Primary practitioner? Make your day a little more stress free!

Jane Wood-Chambers

Wednesday, 22 August 2018

Experience brings its own rewards and teaching for nearly 27 years has enabled me to gather some amazing tools to making life as a primary class teacher a little easier. Learning from others is key; spend time in the staff room, get into colleagues classrooms when you can and listen to all feedback with open ears.

It's all about trying to increase your toolkit and then doing what you can to apply it to your own practice! 

  • Firstly, open the windows in the morning before the children arrive – fresh air helps the brain to keep working and allows something f he outside world into your room!

- They could write on wipe boards with pens, in a ‘starter book’ and for those who need a little extra help and support work with a partner or a member of your support team.

  • This frees you up to take the register, speak with pupils who may need to give you information or have a chat and creates a calm start to the day.

  • Play music when changing for PE. Have a lovely classical piece for approx. 3 minds long and play it when the children change into their PE kit. Use it as a class challenge to see if everyone can be changed before the end of the piece!

  • Encourage collaboration and support and ask the children who are quicker and more able to self-manage to help the others by handing them their kit or folding their clothes away for them. Make sure you know who wears glasses in your class.

"Never miss an opportunity for learning to take place. Write on the board a question of the day and have the children start to answer it as soon as they enter the class."

- Children often forget to wear them to school or to wear them. Knowing who should enables you to give them a gentle reminder if they aren’t!

  • Use a lolly lotto to pick your pupils for jobs, taking messages and to ask questions. This way everyone gets a turn and it is fair. Children, especially those with specific needs, love a teacher who is fair, and it takes away an awful lot of fuss.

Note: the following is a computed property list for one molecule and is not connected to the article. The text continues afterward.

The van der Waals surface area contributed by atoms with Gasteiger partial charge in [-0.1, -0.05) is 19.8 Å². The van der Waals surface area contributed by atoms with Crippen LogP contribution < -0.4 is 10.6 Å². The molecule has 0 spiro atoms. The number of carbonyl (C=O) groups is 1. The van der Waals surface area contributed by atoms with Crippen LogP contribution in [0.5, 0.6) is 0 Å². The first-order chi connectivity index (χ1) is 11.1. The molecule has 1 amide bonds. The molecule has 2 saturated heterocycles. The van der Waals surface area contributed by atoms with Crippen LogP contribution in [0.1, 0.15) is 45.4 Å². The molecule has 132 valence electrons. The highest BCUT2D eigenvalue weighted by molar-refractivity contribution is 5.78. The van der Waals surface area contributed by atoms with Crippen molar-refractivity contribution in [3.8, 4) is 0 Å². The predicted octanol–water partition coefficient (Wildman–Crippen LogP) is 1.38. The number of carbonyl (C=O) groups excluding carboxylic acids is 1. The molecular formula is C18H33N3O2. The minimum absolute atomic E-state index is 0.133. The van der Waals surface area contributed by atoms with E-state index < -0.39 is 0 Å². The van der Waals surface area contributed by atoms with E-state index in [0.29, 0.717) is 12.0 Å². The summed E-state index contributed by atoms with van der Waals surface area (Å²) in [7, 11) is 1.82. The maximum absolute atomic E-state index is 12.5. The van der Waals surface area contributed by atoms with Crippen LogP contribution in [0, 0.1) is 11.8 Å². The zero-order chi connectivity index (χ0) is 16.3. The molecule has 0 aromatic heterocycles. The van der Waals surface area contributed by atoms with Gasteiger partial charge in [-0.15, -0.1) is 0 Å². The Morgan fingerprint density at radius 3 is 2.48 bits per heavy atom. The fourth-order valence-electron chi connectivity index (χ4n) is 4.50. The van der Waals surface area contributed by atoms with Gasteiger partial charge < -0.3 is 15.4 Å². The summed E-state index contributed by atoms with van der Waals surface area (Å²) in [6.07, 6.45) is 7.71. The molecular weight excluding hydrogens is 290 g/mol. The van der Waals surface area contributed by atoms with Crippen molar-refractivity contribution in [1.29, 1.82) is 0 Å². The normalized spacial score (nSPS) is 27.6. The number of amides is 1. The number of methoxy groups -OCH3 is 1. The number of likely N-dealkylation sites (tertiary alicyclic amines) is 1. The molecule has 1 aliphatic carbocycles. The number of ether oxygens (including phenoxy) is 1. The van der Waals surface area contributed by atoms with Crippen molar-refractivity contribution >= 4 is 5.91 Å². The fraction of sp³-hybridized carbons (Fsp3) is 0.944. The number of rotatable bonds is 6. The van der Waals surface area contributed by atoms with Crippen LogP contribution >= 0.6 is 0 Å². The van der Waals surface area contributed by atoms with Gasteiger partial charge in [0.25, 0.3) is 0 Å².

• Make sure the end of the day is well planned for. Support pupils in organising their personal possessions and structure the day so that you have time to handout letters, slips and homework.

    - Make sure they know to out everything in their bookbags and also ensure they have their coats, gloves and scarves and their packed lunch bags! Using monitors will help, but, having a system for their storage means that pupils can be more independent.

  • End the day on a positive note. Factor in 5 mins to summarise what has been learnt and enjoyed and talk through the next day and the rest of the week.

"...sharing the learning and the events will create a secure atmosphere and enable the pupils to come prepared."

And finally end the day with a smile! It’s been a fantastic day of mearing and the next day will also be wonderful and full of surprises I am sure!



About our Community Expert


Jane Chambers-Wood
Editorial Advisory Board Lead

Over 27 years of educational experiences in a number of settings. Developed a clear vision and ethos for inclusion which puts the child at the centre and a clear understanding of how to support, engage and nurture the individual.

Ability to train all staff through effective and reflective continual professional development in behavioural management techniques that begin, establish and maintain change in all.

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